A representative of the United States government said Saturday that it would not help Saudi Arabia develop nuclear technology without guarantees that it would only be used for civilian purposes.
Saudi Arabia has put the U.S. on a shortlist with China, Russia and others to bid for nuclear power projects in the country. Washington sees Saudi Arabia as a big customer of American nuclear expertise and hardware, but lawmakers from both U.S. political parties are demanding a deal be based on tough controls.
Section 123 of the United States Atomic Energy Act of 1954, titled "Cooperation With Other Nations," sets an agreement for cooperation as a prerequisite for nuclear deals between the U.S. and any other nation. Under a "123 measure," any U.S. nuclear deal with Saudi Arabia would prohibit routes toward the making of nuclear weapons by banning enrichment of uranium or the reprocessing of plutonium.
Speaking to CNBC's Hadley Gamble at the Munich Security Conference on Saturday, the U.S. Deputy Energy Secretary Dan Brouillette, said such an agreement was imperative to any nuclear deal with Riyadh.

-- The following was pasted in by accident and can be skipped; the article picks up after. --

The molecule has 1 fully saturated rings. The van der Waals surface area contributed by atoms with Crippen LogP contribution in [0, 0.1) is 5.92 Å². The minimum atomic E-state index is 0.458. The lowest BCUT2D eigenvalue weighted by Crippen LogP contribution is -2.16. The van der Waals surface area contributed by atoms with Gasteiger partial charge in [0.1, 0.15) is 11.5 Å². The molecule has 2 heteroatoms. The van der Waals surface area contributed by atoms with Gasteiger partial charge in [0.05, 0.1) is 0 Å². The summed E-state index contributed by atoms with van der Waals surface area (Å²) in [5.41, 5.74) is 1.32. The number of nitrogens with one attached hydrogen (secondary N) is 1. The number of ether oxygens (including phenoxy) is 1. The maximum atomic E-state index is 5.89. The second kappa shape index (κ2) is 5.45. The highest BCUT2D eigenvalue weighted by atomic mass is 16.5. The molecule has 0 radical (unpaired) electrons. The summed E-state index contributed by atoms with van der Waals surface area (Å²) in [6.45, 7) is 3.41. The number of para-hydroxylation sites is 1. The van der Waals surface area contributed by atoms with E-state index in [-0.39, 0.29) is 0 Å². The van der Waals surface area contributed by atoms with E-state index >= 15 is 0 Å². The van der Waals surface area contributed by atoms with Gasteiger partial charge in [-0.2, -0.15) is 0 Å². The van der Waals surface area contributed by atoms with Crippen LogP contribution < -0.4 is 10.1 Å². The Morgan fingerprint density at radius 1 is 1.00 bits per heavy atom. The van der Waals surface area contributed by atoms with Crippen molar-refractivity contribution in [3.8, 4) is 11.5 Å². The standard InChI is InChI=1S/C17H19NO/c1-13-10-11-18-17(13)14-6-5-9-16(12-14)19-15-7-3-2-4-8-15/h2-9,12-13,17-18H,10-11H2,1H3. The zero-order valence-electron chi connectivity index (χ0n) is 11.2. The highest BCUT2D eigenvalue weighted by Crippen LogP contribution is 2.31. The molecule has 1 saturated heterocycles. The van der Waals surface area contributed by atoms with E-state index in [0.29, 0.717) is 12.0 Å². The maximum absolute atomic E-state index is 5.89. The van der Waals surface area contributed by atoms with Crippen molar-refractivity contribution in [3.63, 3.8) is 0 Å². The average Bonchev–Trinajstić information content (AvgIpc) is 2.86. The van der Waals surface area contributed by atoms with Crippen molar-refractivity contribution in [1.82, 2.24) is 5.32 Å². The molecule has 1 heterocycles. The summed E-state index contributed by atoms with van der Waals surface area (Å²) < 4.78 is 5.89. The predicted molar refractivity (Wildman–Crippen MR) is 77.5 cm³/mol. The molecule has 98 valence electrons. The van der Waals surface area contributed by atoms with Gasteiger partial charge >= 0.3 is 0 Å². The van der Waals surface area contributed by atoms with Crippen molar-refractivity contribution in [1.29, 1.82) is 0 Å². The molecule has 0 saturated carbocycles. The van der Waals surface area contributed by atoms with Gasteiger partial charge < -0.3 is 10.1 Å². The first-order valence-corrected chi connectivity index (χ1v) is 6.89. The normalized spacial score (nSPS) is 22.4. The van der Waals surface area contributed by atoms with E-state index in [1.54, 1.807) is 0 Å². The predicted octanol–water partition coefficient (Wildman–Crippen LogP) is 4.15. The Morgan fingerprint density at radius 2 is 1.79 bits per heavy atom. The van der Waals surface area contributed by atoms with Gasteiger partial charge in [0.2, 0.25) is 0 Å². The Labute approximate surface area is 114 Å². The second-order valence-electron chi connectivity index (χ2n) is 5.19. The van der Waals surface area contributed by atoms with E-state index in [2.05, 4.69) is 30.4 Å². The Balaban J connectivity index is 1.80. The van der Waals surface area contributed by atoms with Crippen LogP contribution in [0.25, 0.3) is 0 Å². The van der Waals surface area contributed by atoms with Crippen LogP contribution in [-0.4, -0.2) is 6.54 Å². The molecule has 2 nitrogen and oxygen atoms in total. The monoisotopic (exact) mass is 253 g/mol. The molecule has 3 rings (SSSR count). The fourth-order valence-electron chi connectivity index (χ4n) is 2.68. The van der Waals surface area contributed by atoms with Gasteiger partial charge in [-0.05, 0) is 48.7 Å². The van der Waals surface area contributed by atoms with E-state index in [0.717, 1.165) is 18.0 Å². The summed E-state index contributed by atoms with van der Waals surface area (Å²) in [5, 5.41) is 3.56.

"We won't allow them to bypass 123 if they want to have civilian nuclear power that includes U.S. nuclear technologies."
The senior energy official said as countries pursued more environmentally friendly and emissions-free technologies, nuclear had to be a part of the conversation. And while countries should pursue nuclear energy technologies they must do so under a U.S. regime that prevents the proliferation of nuclear weapons.
"As you know this technology has a dual use and in the wrong hands it becomes a dangerous, dangerous world," said Brouillette.
The Saudis have so far refused to rule out their right to enrich uranium for nuclear weapons, pointing to neighboring Iran's ability to do so under the 2015 nuclear agreement that world powers struck with Tehran.
In an interview in March on CBS's "60 Minutes" Saudi Crown Prince Mohammed bin Salman said the country wasn't interested in developing weapons but would develop nuclear capability should Iran ever develop a working nuclear bomb.
On Sunday, Saudi Arabian Prince Turki Al-Faisal responded directly to Brouillette's words, saying the country had more options than just U.S. technology.
"Well the nuclear energy market is open. It is not just the United States that is providing nuclear technology," he told CNBC's Hadley Gamble in Munich.
"We have France, we have Russia, we have China. We have our friends in Pakistan and in other places as well, so if they want to remove themselves from that market, well, that's up to them."